Linebacker My­chal Ken­dricks charged with in­sider trad­ing

The Record (Troy, NY) - - SPORTS - By Clau­dia Lauer

PHILADELPHIA » Cleve­land Browns linebacker My­chal Ken­dricks has been charged with us­ing in­sider trad­ing tips from an ac­quain­tance to make about $1.2 mil­lion in il­le­gal prof­its on four ma­jor trad­ing deals, fed­eral prose­cu­tors an­nounced Wed­nes­day.

Co- de­fen­dant Dami­lare Sonoiki was paid $ 10,000 in kick­backs in the scheme from 20142015, as well as perks like tick­ets to Philadelphia Ea­gles games and tag­ging along to a mu­sic video shoot or nightclub ap­pear­ances, said U. S. At­tor­ney Wil­liam McSwain. Ken­dricks won the Su­per Bowl with the Ea­gles last sea­son be­fore sign­ing with the Browns in June.

Sonoiki had been work­ing as a ju­nior an­a­lyst at an un­named in­vest­ment bank in New York, prose­cu­tors said. An IMDB pro­file lists him as a writer on the pop­u­lar TV se­ries “Black-ish” as well as other movies and TV shows.

In a state­ment re­leased by his lawyer Wed­nes­day, Ken­dricks said he was sorry and takes full re­spon­si­bil­ity for his ac­tions.

“While I didn’t fully un­der­stand all of the de­tails of the il­le­gal trades, I knew it was wrong, and I whole­heart­edly re­gret my ac­tions,” he said in the state­ment. He also claimed he didn’t take any of the prof­its for him­self but didn’t elab­o­rate on where the money went.

“I am com­mit­ted to re­pay­ing all of the funds gained il­le­gally and ac­cept the con­se­quences of my ac­tions,” he said.

Ken­dricks said he has been co­op­er­at­ing with au- thor­i­ties since the in­ves­ti­ga­tion be­gan. McSwain de­clined to say when the in­ves­ti­ga­tion started, say­ing those de­tails would come out in court. The Browns didn’t know the ex­tent of Ken­dricks’ in­volve­ment in the fed­eral in­ves­ti­ga­tion when they signed him to a one-year, $2.25 mil­lion con­tract, a per­son fa­mil­iar with the sit­u­a­tion told The As­so­ci­ated Press on con­di­tion of anonymity be­cause of the sen­si­tiv­ity of the mat­ter. The per­son said the team was un­der the im­pres­sion that Ken­dricks was not the fo­cus of the probe or had done any­thing il­le­gal. Ken­dricks could face fur­ther dis­ci­pline from the team, in­clud­ing po­ten­tial dis­missal. He will be an un­re­stricted free agent af­ter this sea­son.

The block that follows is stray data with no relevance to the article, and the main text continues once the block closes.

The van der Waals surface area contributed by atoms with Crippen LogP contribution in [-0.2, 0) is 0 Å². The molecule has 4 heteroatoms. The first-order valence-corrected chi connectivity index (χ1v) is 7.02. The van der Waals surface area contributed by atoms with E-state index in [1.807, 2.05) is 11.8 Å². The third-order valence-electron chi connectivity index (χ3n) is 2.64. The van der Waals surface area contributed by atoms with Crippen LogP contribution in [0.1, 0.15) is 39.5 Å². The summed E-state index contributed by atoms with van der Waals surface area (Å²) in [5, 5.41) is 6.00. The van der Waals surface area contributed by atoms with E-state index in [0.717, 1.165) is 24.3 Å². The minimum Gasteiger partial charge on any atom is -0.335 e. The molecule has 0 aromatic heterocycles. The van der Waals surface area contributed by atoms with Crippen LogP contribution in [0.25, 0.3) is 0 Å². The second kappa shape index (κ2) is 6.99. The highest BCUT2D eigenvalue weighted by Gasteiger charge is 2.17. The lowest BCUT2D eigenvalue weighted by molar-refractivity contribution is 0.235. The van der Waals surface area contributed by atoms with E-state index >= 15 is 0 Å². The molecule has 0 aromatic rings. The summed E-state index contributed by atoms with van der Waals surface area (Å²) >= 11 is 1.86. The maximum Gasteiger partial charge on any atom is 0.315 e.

A mes­sage seek­ing com­ment from the fed­eral de­fender rep­re­sent­ing Sonoiki wasn’t im­me­di­ately re­turned.

McSwain along with rep­re­sen­ta­tives from the FBI and the Se­cu­ri­ties Ex­change Com­mis­sion which filed a sep­a­rate com­plaint said Ken­dricks and Sonoiki used coded lan­guage in mes­sages to try to hide their ac­tions. McSwain said Sonoiki, who had lim­ited trad­ing pow­ers at the time, would gave non-public in­for­ma­tion to Ken­dricks about ac­qui­si­tions and other deals that would af- fect the price of se­cu­ri­ties for at least four dif­fer­ent com­pa­nies.

Stephanie Avakian, codi­rec­tor of the U.S. Se­cu­ri­ties and Ex­change Com­mis­sion’s Divi­sion of En­force­ment, said in one mes­sage when Sonoiki was ask­ing for pay­ment, he told Ken­dricks that he liked Philadelphia bread used in cheeses­teaks more than the bread in New York and asked that Ken­dricks bring him some.

They also had a con­ver­sa­tion pre­tend­ing to be talk­ing about chang­ing the num­ber on Ken­dricks’ jer­sey to 80, meant to sig­nify the amount of money that should be de­posited into a new trad­ing ac­count, she said.

If the men are con­victed, they could face up to 25 years in prison and a fine of up to $5.25 mil­lion as well as the seizure of any prof­its made from the in­sider trad­ing.

NFL spokesman Brian McCarthy said the league is re­view­ing the sit­u­a­tion.

The Browns said in a state­ment they are aware of the charges and said Ken­dricks will not travel with the team to Detroit on Thurs­day for the game against the Lions.

The Browns signed Ken­dricks as a free agent in June, bring­ing on the Su­per Bowl win­ner to up­grade their linebacker corps fol­low­ing an 0-16 sea­son. Ken­dricks spent six years with the Ea­gles, who drafted him in the sec­ond round in 2012 af­ter he played at Cal­i­for­nia.

The 5-foot-11, 240- pounder recorded a team-high eight tack­les in last sea­son’s NFC Cham­pi­onship against Min­nesota and had four in Philadelphia’s Su­per Bowl win.

TONY DEJAK — THE AS­SO­CI­ATED PRESS FILE

In this file photo, Cleve­land Browns’ My­chal Ken­dricks is shown dur­ing an NFL foot­ball train­ing camp in Berea, Ohio. Fed­eral prose­cu­tors in Philadelphia say Cleve­land Browns linebacker My­chal Ken­dricks used in­sider trad­ing tips from an ac­quain­tance to make about $1.2mil­lion in il­le­gal prof­its on four ma­jor trad­ing deals.

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